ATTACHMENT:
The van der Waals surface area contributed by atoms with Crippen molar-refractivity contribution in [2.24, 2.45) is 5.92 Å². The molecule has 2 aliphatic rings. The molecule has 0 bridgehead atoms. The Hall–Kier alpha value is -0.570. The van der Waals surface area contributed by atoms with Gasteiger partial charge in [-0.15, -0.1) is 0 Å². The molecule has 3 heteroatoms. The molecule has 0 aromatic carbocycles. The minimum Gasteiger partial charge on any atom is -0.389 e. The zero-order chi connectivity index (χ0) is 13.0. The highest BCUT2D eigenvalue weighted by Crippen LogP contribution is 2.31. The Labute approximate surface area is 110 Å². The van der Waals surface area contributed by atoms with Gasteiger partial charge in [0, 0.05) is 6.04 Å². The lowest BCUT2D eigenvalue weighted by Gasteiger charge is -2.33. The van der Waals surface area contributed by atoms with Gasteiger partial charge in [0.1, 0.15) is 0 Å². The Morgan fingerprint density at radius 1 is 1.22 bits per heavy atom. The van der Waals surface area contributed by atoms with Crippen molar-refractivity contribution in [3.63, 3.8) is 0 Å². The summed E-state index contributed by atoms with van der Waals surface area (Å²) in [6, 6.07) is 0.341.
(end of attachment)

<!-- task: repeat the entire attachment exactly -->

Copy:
The van der Waals surface area contributed by atoms with Crippen molar-refractivity contribution in [2.24, 2.45) is 5.92 Å². The molecule has 2 aliphatic rings. The molecule has 0 bridgehead atoms. The Hall–Kier alpha value is -0.570. The van der Waals surface area contributed by atoms with Gasteiger partial charge in [-0.15, -0.1) is 0 Å². The molecule has 3 heteroatoms. The molecule has 0 aromatic carbocycles. The minimum Gasteiger partial charge on any atom is -0.389 e. The zero-order chi connectivity index (χ0) is 13.0. The highest BCUT2D eigenvalue weighted by Crippen LogP contribution is 2.31. The Labute approximate surface area is 110 Å². The van der Waals surface area contributed by atoms with Gasteiger partial charge in [0, 0.05) is 6.04 Å². The lowest BCUT2D eigenvalue weighted by Gasteiger charge is -2.33. The van der Waals surface area contributed by atoms with Gasteiger partial charge in [0.1, 0.15) is 0 Å². The Morgan fingerprint density at radius 1 is 1.22 bits per heavy atom. The van der Waals surface area contributed by atoms with Crippen molar-refractivity contribution in [3.63, 3.8) is 0 Å². The summed E-state index contributed by atoms with van der Waals surface area (Å²) in [6, 6.07) is 0.341.